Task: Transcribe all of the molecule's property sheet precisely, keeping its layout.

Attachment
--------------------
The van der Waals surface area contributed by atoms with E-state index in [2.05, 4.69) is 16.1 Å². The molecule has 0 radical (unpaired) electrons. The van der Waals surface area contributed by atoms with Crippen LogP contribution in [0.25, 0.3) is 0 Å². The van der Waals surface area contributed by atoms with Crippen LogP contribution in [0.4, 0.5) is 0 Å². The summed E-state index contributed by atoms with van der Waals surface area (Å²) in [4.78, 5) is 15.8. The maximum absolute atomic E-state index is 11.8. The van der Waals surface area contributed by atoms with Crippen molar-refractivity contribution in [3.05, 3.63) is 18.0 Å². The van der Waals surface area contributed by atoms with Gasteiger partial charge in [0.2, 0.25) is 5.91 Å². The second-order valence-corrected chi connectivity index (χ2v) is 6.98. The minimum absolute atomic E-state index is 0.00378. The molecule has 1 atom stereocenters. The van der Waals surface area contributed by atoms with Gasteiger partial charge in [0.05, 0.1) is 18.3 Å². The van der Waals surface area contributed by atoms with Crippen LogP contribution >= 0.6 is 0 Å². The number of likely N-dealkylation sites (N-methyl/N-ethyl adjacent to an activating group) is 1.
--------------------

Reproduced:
The van der Waals surface area contributed by atoms with E-state index in [2.05, 4.69) is 16.1 Å². The molecule has 0 radical (unpaired) electrons. The van der Waals surface area contributed by atoms with Crippen LogP contribution in [0.25, 0.3) is 0 Å². The van der Waals surface area contributed by atoms with Crippen LogP contribution in [0.4, 0.5) is 0 Å². The summed E-state index contributed by atoms with van der Waals surface area (Å²) in [4.78, 5) is 15.8. The maximum absolute atomic E-state index is 11.8. The van der Waals surface area contributed by atoms with Crippen molar-refractivity contribution in [3.05, 3.63) is 18.0 Å². The van der Waals surface area contributed by atoms with Gasteiger partial charge in [0.2, 0.25) is 5.91 Å². The second-order valence-corrected chi connectivity index (χ2v) is 6.98. The minimum absolute atomic E-state index is 0.00378. The molecule has 1 atom stereocenters. The van der Waals surface area contributed by atoms with Gasteiger partial charge in [0.05, 0.1) is 18.3 Å². The van der Waals surface area contributed by atoms with Crippen LogP contribution >= 0.6 is 0 Å². The number of likely N-dealkylation sites (N-methyl/N-ethyl adjacent to an activating group) is 1.